• Michael Schaffer says:

        “Mansplaining”? LOL – that’s anew word for me. And it is the second time on this page that someone insinuates that the dissenting opinions posted here have more to do with the fact that the author apparently is a woman than that what she wrote is just dumb stuff. But the former does not follow from the latter. Guys says dumb stuff all the time, too.
        What’s up with all this passive-aggressive nonsense? Why do some people try to make other people’s opinions look like they are based on gender bias rather than the fact that the criticized comments are just sheer nonsense? That’s an abuse of gender dynamics that makes women look like default victims in disagreements, and one that everyone who believes in equal rights for everyone should strongly disagree with, I think.

  5. eloisehellyer says:

    Well, Chad, I enjoyed your article as usual but I must say the your answers to the comments are even more entertaining. You defend yourself so well against a bunch of stuck-up blowhards who personally attack you for saying what you think. (How dare you!) Not one of them respectfully disagrees with you about the value of Bruckner’s music but they attack you instead. Keep on provoking, Chad! Music is for everyone, not the elite. And everyone has an opinion and a right to express it without being judged. If it’s any help to you, I can’t stand Puccini. His music depresses me. There, now I’ve come out and said it. I feel so much better!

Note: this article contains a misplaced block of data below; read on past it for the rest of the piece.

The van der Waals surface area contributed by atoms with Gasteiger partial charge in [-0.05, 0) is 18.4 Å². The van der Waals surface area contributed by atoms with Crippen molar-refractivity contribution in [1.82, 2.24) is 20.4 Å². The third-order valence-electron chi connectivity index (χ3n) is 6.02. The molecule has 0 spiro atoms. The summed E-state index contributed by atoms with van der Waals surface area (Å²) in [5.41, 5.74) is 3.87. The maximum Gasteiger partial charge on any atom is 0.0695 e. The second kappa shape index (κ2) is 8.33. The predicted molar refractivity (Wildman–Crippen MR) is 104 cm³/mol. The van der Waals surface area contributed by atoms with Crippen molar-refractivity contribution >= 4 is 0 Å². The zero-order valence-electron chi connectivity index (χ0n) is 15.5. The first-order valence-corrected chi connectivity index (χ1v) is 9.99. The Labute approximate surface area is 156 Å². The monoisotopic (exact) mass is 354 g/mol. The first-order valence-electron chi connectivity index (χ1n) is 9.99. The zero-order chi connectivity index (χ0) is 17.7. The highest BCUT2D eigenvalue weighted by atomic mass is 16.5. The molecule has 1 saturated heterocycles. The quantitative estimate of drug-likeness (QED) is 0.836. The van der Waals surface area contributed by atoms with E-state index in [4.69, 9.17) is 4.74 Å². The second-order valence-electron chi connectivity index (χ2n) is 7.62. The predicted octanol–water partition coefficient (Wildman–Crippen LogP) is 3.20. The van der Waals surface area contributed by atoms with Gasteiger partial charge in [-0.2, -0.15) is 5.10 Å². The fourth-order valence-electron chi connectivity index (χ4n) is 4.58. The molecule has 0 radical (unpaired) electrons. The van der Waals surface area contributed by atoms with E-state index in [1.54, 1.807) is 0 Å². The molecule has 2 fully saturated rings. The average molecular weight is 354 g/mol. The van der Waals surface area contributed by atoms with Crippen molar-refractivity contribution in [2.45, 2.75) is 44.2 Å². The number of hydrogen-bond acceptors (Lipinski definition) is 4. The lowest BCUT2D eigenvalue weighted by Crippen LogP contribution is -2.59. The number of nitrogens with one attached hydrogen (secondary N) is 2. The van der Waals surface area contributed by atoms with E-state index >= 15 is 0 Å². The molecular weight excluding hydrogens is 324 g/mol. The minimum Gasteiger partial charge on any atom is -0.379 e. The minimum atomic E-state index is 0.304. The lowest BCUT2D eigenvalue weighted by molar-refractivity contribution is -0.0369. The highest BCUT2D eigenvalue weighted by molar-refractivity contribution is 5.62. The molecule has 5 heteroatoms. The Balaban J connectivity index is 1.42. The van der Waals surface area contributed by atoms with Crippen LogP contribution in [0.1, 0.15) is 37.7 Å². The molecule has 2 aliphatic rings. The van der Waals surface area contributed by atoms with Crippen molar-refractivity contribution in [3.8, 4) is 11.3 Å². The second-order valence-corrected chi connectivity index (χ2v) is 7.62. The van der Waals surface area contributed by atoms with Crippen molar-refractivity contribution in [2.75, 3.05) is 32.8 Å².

• Throwcase says:

      Just to say, this article was actually by a guest author, Pianist With Kittens. (@pianistswkitten on twitter)
      I liked it so much I thought the world should get a chance to enjoy it as well.
      I hope you like today’s post as well! 😉

  6. eloisehellyer says:

    Yes, I have already retweeted, FB’ed and commented on it. I think I’ll go look up your friend on twitter. Keep up the good work!

  7. JustSayNoToBrucknerSymphonies says:

    This article, through wry, droll humor, is spot on! I ador Bruckner Motets and even the Te Deum and masses have moments of great beauty. But the non-events that are his symphonies have never done anything but infuriate me. The fact that they are still performed and even revered by conductors mystifies me. Perhaps the only one that is even listenable is the 4th, and even that one spends most of the time abusing the strings and punishing the woodwinds. His symphonic works are completely underwhelming and utterly boring, in my opinion and experience both as listener and as one who has regrettably had to play several of them.